“Let’s get a good look at him then.” She grabbed by arm and gently turned be slightly left and right. At least she didn’t check my teeth. “What’s your name again?”

“It’s Leighton,” I said in a voice much more confident than I felt.

“Leighton? Well, that’s Buck’s name too!”

“Who’s Buck?”

“He’s one of the Men. He likes to take his clothes off and climb over fences. We should call you Buck!” Everyone in earshot seemed to think this was a grand idea.

“Let’s not,” I pleaded.

I took the good-natured ribbing and accepted the ridicule of my appearance and anything else that seemed out of the ordinary to them. I finally saw Chrisie in another room and hurried to her.

“Hey!” she said as she slinked her arm around mine.

“Where have you been? What part of don’t abandon me was unclear.”

“I didn’t abandon you.”

“You did.”

“Did not.”

“Did times infinity.”

I made it through and we all eventually piled back in the van to travel to the next stop. Chrisie’s dad’s family is much smaller so I thought it would go better. I thought. Chrisie made a point of sticking right beside me, which was hardly necessary at this house. The gathering consisted of Chrisie’s family, her grandparents, and her uncle’s family. There were only twelve people total (as opposed to over thirty at the last stop) so it was a much more comfortable situation.

Maybe it was the going through the fire of the last stop, or maybe it was just that this gathering was quieter and seemed more familiar, but I was more relaxed. It didn’t even bother me when Chrisie’s grandfather’s first words to me were, “This doesn’t look like the last boy you brought around.”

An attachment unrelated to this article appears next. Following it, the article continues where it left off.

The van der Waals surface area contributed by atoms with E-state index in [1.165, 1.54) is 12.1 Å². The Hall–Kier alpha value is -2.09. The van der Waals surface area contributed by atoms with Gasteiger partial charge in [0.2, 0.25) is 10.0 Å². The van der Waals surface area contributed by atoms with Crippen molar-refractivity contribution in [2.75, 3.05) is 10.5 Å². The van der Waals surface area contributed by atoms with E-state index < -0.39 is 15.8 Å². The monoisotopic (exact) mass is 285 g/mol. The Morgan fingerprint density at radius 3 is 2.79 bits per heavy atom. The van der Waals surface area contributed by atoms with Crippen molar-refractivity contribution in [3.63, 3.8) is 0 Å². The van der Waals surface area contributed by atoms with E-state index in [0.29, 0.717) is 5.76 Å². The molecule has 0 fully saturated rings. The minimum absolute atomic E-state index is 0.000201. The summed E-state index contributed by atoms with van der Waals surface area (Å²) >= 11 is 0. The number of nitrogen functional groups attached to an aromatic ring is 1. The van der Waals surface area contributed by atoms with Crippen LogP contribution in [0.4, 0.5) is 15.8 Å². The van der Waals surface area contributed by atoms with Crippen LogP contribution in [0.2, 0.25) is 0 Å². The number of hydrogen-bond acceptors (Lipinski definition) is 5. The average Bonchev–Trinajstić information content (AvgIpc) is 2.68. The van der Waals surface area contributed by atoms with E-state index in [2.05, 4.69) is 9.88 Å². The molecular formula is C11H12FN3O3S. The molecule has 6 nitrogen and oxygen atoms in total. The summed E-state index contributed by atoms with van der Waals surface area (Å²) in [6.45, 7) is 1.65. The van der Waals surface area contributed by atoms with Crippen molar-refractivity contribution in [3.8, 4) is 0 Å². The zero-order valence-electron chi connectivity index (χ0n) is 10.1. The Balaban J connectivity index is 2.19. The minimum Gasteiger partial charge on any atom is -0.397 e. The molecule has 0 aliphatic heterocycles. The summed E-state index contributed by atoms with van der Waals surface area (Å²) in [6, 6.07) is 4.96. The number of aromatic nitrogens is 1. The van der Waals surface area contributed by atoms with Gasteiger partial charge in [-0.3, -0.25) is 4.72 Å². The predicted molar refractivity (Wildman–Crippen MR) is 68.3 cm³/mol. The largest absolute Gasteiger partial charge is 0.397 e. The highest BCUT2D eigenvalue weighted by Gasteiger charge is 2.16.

We had a delightful time as Chrisie’s aunt and uncle prepared the meal. I had such a good time (and was so comfortable in fact) that I commented on a difference between Chrisie’s father and uncle. I should have kept quiet.

Here’s the thing, Chrisie’s dad is very nice guy. He’s funny and fun to hang out with. He’s not necessarily reserved, but he seemed so next to his brother who was extremely gregarious and cracking rapid fire jokes. We laughed and carried on as Chrisie’s uncle walked to a back room. This left Chrisie, her mom, grandmother, and aunt in the kitchen. I was there as well and felt the need to comment on sibling differences.

“Wow, he is nothing like his brother,” I said to Chrisie’s aunt, “is he adopted or something?”

The room didn’t go silent, but it did get a little awkward.

“Yeah he is.”

“He’s actually adopted,” I said numb and horrified at my faux pas.

“Yep, adopted.”

“Of course he is.”

I stared at Chrisie. She just laughed at sheepishly smiled.

I survived that first Christmas with her family and they all came to accept me (more or less). It was a couple of months before I proposed and  more than a year before we married, but I held to one thought, the ring back at my apartment. I didn’t care how uncomfortable I initially was around her family, or how often I stuck my foot in my mouth. I planned to propose to Chrisie in two months and I knew, beyond all doubt, that I wanted her to be my family and anything was worth her becoming my wife.

Of course, I didn’t let her meet all my family until after we married. I didn’t want to take any chances.

© Leighton Brown and Stories Now Told, 2010. Unauthorized use and/or duplication of this material without express and written permission from Leighton Brown is strictly prohibited. Excerpts and links may be used, provided that full and clear credit is given to Leighton Brown and Stories Now Told with appropriate and specific direction to the original content. For more information, please see the Copyright page.

About leighton

I could be considered a true Renaissance Man after having a long and storied (seriously, people actually tell stories about it) college experience and varied careers. I am also a shameless self-promoter (who did you think was writing this anyway?) who is prone to flights of fancy, an abundance of passion on any given subject, ,obsessive behavior, spontaneous storytelling (whether anyone listens or not), and making parenthetical references. I would also be thrilled if I heard someone use the word "raconteur" to describe me.